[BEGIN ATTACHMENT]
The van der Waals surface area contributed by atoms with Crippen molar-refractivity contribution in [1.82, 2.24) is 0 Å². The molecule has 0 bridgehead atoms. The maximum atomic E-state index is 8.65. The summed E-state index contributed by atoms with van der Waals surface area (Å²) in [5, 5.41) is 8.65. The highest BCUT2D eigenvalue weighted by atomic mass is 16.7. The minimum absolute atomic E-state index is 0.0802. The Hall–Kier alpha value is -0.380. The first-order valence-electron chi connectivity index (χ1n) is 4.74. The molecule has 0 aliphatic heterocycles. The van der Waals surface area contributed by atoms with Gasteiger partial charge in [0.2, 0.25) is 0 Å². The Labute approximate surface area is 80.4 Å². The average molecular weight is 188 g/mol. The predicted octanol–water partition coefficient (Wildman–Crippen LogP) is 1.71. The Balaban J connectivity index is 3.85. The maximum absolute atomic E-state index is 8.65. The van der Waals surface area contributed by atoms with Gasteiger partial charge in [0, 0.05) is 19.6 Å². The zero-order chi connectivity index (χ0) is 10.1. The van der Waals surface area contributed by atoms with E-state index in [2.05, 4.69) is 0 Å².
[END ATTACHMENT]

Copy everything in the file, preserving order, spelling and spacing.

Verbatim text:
The van der Waals surface area contributed by atoms with Crippen molar-refractivity contribution in [1.82, 2.24) is 0 Å². The molecule has 0 bridgehead atoms. The maximum atomic E-state index is 8.65. The summed E-state index contributed by atoms with van der Waals surface area (Å²) in [5, 5.41) is 8.65. The highest BCUT2D eigenvalue weighted by atomic mass is 16.7. The minimum absolute atomic E-state index is 0.0802. The Hall–Kier alpha value is -0.380. The first-order valence-electron chi connectivity index (χ1n) is 4.74. The molecule has 0 aliphatic heterocycles. The van der Waals surface area contributed by atoms with Gasteiger partial charge in [0.2, 0.25) is 0 Å². The Labute approximate surface area is 80.4 Å². The average molecular weight is 188 g/mol. The predicted octanol–water partition coefficient (Wildman–Crippen LogP) is 1.71. The Balaban J connectivity index is 3.85. The maximum absolute atomic E-state index is 8.65. The van der Waals surface area contributed by atoms with Gasteiger partial charge in [0, 0.05) is 19.6 Å². The zero-order chi connectivity index (χ0) is 10.1. The van der Waals surface area contributed by atoms with E-state index in [2.05, 4.69) is 0 Å².